Few games are as immediately striking as The Unfinished Swan, a downloadable title on sale via the Playstation Network courtesy of the aptly named development studio, Giant Sparrow. Without a doubt, it’s the sparse environments and abundance of white that will make the biggest impact on the casual viewer.
It’s fair to assume that the developers had a particular goal in mind, pulling together an adventure that is original yet at the same time familiar. It may have a graphical style of its very own and some creative ideas, but is this a storybook quest that’s best left on the Playstation store shelf?
Developer: Giant Sparrow
Publisher: Sony Computer Entertainment
Platform: PlayStation Network (Review)
Release: October 23, 2012
You play from the perspective of a child named Monroe. Armed with a paintbrush in hand, he one day steps through a mysterious door and into a world unlike anything he’s seen before – a place devoid of colour, a seemingly forgotten playground just calling out for exploration. What he finds is a pathway filled with white open spaces, passing creatures and more pieces of the storybook puzzle that help to flesh out the backstory of both the absent King and his once prized kingdom. Players looking for logic in the tale are sure to come away frustrated given the random twists and turns that occur, so it’s best to accept the story at face value rather than go searching for a thought-provoking subtext.
The first few minutes of hurling ink balls to stumble your way through the barren white environment brings things to an enjoyable start. It’s immediately clear that The Unfinished Swan hasn’t been tailored to the COD and Halo crowds, despite expecting you to rapidly tap the trigger button to reveal the path forward. Showing restraint with the paint balls is advisable early on, as environmental details are lost when the black splatters are overdone. This heavily advertised section lasts no more than twenty minutes, leaving you to discover the rest of what the world has on offer. You’ll eventually find magical vines that provide access to new areas and like most of the game’s mechanics – some surprising, but none of them irritating – it vanishes at just the right moment in favour of something new.
As linear as the experience may be from beginning to end, there’s reason enough to keep a watchful eye open. Scattered throughout the lands are balloons of varying colour; these serve as the game’s currency and can be used to unlock new toys for Monroe to play around with. There’s a steep cost to the most interesting items, but this provides impetus to scour the chapters which you might have breezed through on a first run. Balloons aren’t always visible until viewed from a different angle, making for a challenge that will require both time and patience. Concept art can be unlocked from the same menu, and while we enjoy the tools and options available, a few more notable extras would have gone a long way to extend the replay value further.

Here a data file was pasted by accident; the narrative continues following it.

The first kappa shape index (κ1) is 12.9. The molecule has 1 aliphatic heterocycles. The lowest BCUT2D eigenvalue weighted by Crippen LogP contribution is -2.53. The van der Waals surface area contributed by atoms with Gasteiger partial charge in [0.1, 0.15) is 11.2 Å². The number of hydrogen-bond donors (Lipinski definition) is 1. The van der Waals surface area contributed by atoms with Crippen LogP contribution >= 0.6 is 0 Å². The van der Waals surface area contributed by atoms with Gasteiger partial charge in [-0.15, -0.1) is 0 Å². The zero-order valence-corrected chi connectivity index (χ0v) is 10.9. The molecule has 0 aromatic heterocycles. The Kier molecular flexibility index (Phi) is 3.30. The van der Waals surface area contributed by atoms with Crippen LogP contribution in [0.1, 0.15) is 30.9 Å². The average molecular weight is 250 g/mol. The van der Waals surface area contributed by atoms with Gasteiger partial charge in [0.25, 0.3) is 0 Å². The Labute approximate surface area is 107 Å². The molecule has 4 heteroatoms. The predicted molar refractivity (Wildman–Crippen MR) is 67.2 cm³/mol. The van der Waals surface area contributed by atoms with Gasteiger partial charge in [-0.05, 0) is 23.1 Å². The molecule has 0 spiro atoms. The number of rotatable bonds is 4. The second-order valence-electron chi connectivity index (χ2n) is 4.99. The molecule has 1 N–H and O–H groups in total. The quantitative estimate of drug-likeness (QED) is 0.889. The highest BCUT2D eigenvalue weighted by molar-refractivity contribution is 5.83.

It may be unfair to accuse the game of being a sedate affair given its snappy pacing and late game perils. It is a prerequisite, however, that you can appreciate a downloadable title that strives to be something other than mainstream. You’d be forgiven for thinking that The Unfinished Swan has its sights set on being this holiday’s answer to Journey, and it’s a thought that could well be on the money. Clocking in at just over two hours the game length is certainly comparable, as are its aspirations to be seen as a piece of interactive art. The problem is that The Unfinished Swan often goes out of its way to appear as such, coming across as somewhat ‘try hard’ rather than befitting the category in a natural way; such is the nature of its presentation and traversal restrictions.
An interesting ride full of ambition and nice ideas, The Unfinished Swan does, at times, seem more like a tech demo with a story attached than a true video game. Painting a white environment with black splatters is a fun distraction from the real world, as is looking back at the glorious mess left in your wake. Later chapters mix up the formula and provide a welcome change from the stark whiteness of previous stages, but you’ll still get a sense that the game could have been so much more with a little extra manpower and higher budget. As an experiment that plays with simple mechanics and storytelling techniques, The Unfinished Swan should be considered a successful venture. Sadly, the tale just doesn’t make an impact on a personal level, nor does the realm leave you with a lasting sense of whimsy.
7.0 – Good. Entertaining but is held back by a couple of flaws. It will certainly capture its intended audience but it won’t appeal to everyone.